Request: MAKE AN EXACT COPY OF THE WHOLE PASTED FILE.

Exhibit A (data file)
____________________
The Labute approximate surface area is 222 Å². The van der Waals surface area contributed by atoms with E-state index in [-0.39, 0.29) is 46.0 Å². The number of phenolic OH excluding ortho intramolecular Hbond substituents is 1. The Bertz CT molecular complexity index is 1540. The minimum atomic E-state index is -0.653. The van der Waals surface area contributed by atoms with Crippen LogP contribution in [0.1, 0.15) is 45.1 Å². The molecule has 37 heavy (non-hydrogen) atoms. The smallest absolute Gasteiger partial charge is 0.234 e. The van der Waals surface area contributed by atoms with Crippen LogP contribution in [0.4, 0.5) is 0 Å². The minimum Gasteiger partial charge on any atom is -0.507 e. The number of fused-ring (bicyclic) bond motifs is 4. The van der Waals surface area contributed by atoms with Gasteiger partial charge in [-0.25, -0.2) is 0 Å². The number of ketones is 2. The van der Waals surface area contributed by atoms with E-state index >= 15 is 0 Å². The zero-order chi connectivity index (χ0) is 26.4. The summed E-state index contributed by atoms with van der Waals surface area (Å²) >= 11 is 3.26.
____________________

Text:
The Labute approximate surface area is 222 Å². The van der Waals surface area contributed by atoms with E-state index in [-0.39, 0.29) is 46.0 Å². The number of phenolic OH excluding ortho intramolecular Hbond substituents is 1. The Bertz CT molecular complexity index is 1540. The minimum atomic E-state index is -0.653. The van der Waals surface area contributed by atoms with Crippen LogP contribution in [0.1, 0.15) is 45.1 Å². The molecule has 37 heavy (non-hydrogen) atoms. The smallest absolute Gasteiger partial charge is 0.234 e. The van der Waals surface area contributed by atoms with Crippen LogP contribution in [0.4, 0.5) is 0 Å². The minimum Gasteiger partial charge on any atom is -0.507 e. The number of fused-ring (bicyclic) bond motifs is 4. The van der Waals surface area contributed by atoms with Gasteiger partial charge in [-0.25, -0.2) is 0 Å². The number of ketones is 2. The van der Waals surface area contributed by atoms with E-state index >= 15 is 0 Å². The zero-order chi connectivity index (χ0) is 26.4. The summed E-state index contributed by atoms with van der Waals surface area (Å²) >= 11 is 3.26.